It’s a very dark comedy about madness and death. 70-year-old Daniel has emphysema. His son Michael has been looking after him since his own discharge from an ‘asylum’ after his mother had died of cancer. Struggling to cope, hospice nurse Lillian is appointed. She has to put up with cantankerous Daniel and needy Michael, but does so with skill and empathy. Then successful brother Nedward arrives to try and sort out Daniel’s financial affairs, closely followed by obnoxious sister Pam, determined to get more than her fair share, even if it means shafting Michael. Neither sibling have been near until now, so Michael is very much the put upon brother.

Lots of family history is revealed, and plenty of skeletons come out of cupboards. Michael’s ongoing mental health is questioned. He learns some of what happened whilst he was in hospital. Litigious Pam turns against Lillian as well as Michael. Nedward tries to keep the peace. Daniel stirs things up, for his own entertainment it seems. When Daniel dies, Michael leaves, at last, liberated, leaving what’s left of his dysfunctional family behind.

Theresa Rebeck’s piece is well written and well structured, new facts continuously emerging to illuminate the family history, with excellent characterisation. Bill Pullman is sensationally good as Daniel, with a wicked glint in his eye virtually the whole time. Michael is a real emotional roller-coaster of a role and David Harbour is passionate bringing this larger-than-life character alive. Lillian is the only truly likeable character and Akiya Henry conveys her caring nature, investing her with bucketloads of empathy. Pam is a monster who you hate from the moment she arrives, a tribute to Sinead Matthews. It’s a while since I saw Stephen Wight on stage and it’s good to be reminded of his talent for understated charm. Here, he develops warmth as his sympathy with his brother grows.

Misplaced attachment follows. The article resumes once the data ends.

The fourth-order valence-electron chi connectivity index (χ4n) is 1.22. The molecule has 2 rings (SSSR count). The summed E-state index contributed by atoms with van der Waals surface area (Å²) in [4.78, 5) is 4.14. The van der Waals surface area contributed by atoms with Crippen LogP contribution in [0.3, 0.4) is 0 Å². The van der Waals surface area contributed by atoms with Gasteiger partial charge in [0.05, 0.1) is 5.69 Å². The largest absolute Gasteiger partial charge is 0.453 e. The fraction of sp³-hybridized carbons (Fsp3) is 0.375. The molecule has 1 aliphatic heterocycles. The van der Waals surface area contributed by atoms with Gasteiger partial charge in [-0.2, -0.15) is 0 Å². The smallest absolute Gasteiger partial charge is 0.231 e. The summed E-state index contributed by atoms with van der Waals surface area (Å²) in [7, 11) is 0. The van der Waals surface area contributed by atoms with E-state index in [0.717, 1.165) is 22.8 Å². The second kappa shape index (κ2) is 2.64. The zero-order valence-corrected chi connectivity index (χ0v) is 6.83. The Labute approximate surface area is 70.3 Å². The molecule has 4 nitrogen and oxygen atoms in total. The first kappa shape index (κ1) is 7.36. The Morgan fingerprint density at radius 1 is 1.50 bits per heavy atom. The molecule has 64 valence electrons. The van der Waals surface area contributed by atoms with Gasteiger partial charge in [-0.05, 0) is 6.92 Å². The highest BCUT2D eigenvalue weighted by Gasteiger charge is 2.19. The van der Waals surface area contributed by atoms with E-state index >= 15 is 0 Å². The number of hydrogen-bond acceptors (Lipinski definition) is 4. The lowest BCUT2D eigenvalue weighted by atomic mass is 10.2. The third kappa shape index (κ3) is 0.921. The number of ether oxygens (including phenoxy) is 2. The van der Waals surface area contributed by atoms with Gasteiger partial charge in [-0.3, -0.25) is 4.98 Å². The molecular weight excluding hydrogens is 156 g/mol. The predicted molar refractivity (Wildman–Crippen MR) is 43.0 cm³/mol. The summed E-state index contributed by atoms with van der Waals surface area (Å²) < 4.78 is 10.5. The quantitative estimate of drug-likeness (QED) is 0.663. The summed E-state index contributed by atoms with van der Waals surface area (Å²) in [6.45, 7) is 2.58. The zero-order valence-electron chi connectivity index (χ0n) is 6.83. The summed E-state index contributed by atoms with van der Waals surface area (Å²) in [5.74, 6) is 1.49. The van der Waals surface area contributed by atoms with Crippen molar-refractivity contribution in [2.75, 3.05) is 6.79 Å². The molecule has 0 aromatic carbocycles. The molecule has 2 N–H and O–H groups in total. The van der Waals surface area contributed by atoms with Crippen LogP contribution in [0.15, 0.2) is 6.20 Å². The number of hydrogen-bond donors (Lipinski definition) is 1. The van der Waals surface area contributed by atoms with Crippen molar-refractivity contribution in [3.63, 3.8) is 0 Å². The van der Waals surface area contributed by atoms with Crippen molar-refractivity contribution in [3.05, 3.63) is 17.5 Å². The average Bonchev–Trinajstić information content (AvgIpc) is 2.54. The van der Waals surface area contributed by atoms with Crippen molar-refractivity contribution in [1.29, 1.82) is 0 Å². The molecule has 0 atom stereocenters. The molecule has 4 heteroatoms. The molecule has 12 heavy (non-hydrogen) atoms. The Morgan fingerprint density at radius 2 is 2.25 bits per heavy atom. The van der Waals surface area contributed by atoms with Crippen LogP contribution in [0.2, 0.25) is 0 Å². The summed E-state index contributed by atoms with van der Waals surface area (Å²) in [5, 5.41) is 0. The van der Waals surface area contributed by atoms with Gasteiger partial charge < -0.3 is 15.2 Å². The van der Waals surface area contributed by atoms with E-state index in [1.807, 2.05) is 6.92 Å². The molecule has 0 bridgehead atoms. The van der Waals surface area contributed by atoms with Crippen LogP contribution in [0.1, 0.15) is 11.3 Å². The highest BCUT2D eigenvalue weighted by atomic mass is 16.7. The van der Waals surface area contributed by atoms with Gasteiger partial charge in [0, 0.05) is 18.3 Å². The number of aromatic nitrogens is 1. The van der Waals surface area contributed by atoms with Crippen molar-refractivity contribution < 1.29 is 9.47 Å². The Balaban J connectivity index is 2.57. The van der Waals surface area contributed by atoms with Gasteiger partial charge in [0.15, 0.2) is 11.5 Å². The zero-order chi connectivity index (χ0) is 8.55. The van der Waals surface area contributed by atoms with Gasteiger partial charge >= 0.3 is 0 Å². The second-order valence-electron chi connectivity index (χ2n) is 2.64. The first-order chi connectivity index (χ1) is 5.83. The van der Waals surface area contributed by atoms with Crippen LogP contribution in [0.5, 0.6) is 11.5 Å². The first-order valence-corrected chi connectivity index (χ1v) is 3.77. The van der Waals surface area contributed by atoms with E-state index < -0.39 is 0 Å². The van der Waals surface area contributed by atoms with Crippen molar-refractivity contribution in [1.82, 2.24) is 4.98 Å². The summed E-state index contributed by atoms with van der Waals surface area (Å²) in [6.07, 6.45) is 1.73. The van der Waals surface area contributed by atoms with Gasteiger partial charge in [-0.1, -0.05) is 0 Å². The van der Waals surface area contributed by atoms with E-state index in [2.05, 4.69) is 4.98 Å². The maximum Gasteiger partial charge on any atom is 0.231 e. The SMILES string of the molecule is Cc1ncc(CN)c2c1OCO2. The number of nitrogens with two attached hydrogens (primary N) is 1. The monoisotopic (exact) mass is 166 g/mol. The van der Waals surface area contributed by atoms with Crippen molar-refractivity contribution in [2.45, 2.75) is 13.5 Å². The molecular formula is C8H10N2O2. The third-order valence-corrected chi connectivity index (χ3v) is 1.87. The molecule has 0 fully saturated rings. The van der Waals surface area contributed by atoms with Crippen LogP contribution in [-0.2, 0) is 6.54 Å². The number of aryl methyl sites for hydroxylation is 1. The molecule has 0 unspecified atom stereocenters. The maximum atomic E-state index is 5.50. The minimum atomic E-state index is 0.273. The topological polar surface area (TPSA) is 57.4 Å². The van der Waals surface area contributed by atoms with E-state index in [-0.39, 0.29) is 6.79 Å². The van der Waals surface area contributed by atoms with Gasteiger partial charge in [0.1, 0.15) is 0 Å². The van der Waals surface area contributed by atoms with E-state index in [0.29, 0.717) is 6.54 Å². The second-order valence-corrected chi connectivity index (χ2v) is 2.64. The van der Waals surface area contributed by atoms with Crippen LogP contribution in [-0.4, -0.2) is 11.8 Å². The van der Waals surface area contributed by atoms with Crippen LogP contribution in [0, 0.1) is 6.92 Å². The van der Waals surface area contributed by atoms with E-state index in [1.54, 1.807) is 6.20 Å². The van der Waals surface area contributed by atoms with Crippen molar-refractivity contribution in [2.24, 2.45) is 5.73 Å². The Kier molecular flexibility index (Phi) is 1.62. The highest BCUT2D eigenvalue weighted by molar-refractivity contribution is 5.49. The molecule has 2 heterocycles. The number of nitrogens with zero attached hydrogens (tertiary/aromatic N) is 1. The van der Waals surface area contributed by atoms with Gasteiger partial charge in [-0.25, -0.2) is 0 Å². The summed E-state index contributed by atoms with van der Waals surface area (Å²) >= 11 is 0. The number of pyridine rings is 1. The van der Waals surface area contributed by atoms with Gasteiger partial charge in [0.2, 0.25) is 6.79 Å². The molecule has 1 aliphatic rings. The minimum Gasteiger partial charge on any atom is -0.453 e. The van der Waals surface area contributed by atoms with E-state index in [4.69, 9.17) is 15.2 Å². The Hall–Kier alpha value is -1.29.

The Ambassadors Theatre is a small enough venue to give the play the intimacy it requires. Frankie Bradshaw’s uber-realistic set surprises us by moving outside as the story unfolds. Director Moritz Von Stuelpnagel’s staging brings this all together to deliver the drama and humour in equal measure.

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I really enjoyed this play by South African actor and playwright John Kani, who also plays one of the two roles. He has lived in South Africa throughout the apartheid period and the twenty-five years since. His fellow actor Antony Sher was born in South Africa and lived there for twenty years during apartheid, and is now a great Shakespearean actor of similar age as his character. There can be no better pairing to tell this story.

Lunga Kunene is a nurse. He has switched from working in hospitals to providing live-in twenty-four hour care in the Johannesburg homes of seriously ill patients. His latest is Shakespearean actor Jack Morris, with stage four liver cancer. Despite his condition, Jack is rehearsing his lines to play King Lear in Cape Town later in the year. He has a long-standing drink problem and despite his condition continues to drink, with bottles stashed everywhere.

The one thing they have in common is a love of Shakespeare, Lunga since he learnt Julius Caesar in his native language in school, Jack having made a career playing his roles. Jack’s behaviour towards Lunga is disgraceful, indicative of the worst white attitudes during apartheid. Lunga fights back and tries to get Jack to understand apartheid from his perspective. They discuss their disappointment at the post-apartheid period.

Their very personal stories perfectly illustrate what apartheid did to a nation and how long it will take to heal. Though it covers serious issues, there is a lot of humour, but its also sometimes shocking, with the audience gasping, and at other times deeply moving. It’s a play of great humanity and I was captivated by it. Kani and Sher are both brilliant in their respective roles, the former assertive and dignified, the latter angry and troubled.

Great to see this co-production between Cape Town’s Fugard Theatre and the RSC in the West End, and to see these fine actors together again.